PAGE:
Icelandic for Dummies

From Branislav Bedi on Facebook on the 31st, passed along to me by Arne Adolfsen, this mock art by Glenn Barkan, said to be available for sale at Café Babalú in Reykjavík (looks like an interesting place, from the photographs):

Cast as a volume in the X for Dummies series, this is a 4-panel cartoon set in a café, depicting a service encounter between the server and a customer. The dialogue is what’s often known as homophonic translation, with the “translation” (in nonsensical English) in the speech balloons in the cartoon and the “original” (in unremarkable, coherent, Icelandic) in the panel titles — plus, in side balloons, straightfoward genuine translations of the Icelandic, panel by panel. (If your Icelandic and your English are both very good, and you’re clever at word puzzles, then you don’t need the side panels.) The whole thing is a joke, and a puzzle.

Background: the Dummies books. Back in 2006, I wrote on Language Log about “Avoiding Passive for Dummies”:

Diane Steele, publisher of the Dummies series (over a thousand titles beginning with DOS for Dummies in 1991), explains to Rachel Donadio (“Dumbing Up” in the NYT Book Review, 9/24/06, p. 31) how the books are put together:

… “We try to be funny, or at least lighthearted.”  Furthermore, Steele said: “We don’t use future tense, we don’t use passive voice, we don’t have long chapters.”

That posting was mostly about the passive-avoidance silliness, but it also provided information about the X for Dummies beginner-friendly books. The books are now published by Wiley, and there are now over 2,300 titles. As far as I can tell from the Dummies website, self-directed language instruction isn’t on the Dummies menu; that’s covered by, most notably, the UK series Teach Yourself X.

Homophonic translation. On to the actual content of Barkan’s strip — a service encounter in which the server gives his coffee to the customer (panel 1), the customer thanks her (panel 2), the server wishes him a good weekend (panel 3), and the customer, leaving, replies in kind (panel 4). The speech balloons in each panel reproduce, not the unremarkable Icelandic (that’s in the panel titles), but rather the Icelandic as it would be wrenched into similar-sounding English expressions by someone who understood no Icelandic at all (Takk fyrir! ‘Thank you!’ as Duck fairy!, for instance); the effect is of massive unintentional bilingual punning.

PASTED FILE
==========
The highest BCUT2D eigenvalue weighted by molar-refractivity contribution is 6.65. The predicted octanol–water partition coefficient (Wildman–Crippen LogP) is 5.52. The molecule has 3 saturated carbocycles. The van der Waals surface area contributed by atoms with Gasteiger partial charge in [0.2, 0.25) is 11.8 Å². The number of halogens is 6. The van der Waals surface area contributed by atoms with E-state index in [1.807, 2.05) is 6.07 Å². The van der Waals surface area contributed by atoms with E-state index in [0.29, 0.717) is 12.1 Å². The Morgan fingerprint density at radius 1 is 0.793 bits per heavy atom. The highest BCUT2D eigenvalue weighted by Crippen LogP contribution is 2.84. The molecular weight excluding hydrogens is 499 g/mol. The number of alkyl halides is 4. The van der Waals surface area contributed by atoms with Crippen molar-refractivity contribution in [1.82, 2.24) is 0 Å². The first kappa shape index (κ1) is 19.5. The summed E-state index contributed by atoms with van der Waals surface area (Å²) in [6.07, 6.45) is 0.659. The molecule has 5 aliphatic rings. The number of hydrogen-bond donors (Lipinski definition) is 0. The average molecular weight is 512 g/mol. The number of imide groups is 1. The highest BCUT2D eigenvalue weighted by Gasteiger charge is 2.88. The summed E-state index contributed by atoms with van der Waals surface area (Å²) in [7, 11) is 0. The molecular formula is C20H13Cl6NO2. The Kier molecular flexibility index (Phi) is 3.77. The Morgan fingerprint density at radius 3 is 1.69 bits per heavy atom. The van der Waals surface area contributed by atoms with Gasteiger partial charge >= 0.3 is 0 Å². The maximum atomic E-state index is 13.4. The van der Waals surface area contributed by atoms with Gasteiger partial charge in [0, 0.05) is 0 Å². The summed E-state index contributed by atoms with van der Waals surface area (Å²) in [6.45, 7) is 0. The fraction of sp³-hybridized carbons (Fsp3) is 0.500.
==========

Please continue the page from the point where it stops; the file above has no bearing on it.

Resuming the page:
This sort of pairing of texts — an original unremarkable text paired with a “translation” into a sequence of similar-sounding words that makes no sense in the context (or, many times, no sense at all) — is known as, among other things, homophonic translation. The translation can be between texts in different languages (bilingual homophonic translation, as here) or between texts in the same language (monolingual homophonic translation, as in texts like “Ladle Rat Rotten Hut”, in a posting by Heidi Harley here).

Now, there are are number of somewhat similar, but distinct, phenomena in this domain, and people have used a variety of names for some of them. Before you start objecting to what I’ve just said, read Heidi’s posting, and remember that names are just handy labels pointing to things, and not definitions; no name is perfect.

In the case of homophonic translations, the “translation” is more like word-for-word substitution based on phonological similarity than like ordinary semantically based translation, and the word-to-word relationship is not full homophony but something more like the imperfect puns in jokes, which are often quite distant phonologically.

There are several ways to go in naming. The name homophonic translation uses technical or semi-technical labels in (at least partially) transparent combination; but it’s fairly long and kind of clunky. It can be abbreviated by the initialism HT — brief and snappy, but not at all transparent. Or we could go for an exemplar as the name of the phenomenon: say, Mots d’Heures (from “Mots d’Heures, Gousses, Rames”) for bilingual HTs and Ladle Rats for monolingual HT’s (compare eggcorns for a type of mistake) — but at the risk of obscurity. Like I said, no name is perfect.

In any case, Icelandic for Dummies is a nice contribution to the world of HTs, combining as it does the play of HTs with the conventions of the comics.


3 Responses to “Icelandic for Dummies”

  1. Glenn Says:

    Hi, I am Glenn Barkan…the artist who made this postcard (and the owner of Babalu!) I really enjoyed this blog, and found it very interesting. I didn’t know that this type of language pun had a technical term!

  2. ahimsa Says:

    I love these kind of bilingual puns. I remember reading some Hindi/English puns like this in Shashi Tharoor’s book, The Great Indian Novel. At one point a British officer explains how he has to say, “There was a cold day” to get the servant to open the door (in Hindi the sentence would be दरवाज़ा खोल दे = “darwaazaa khol day” ).

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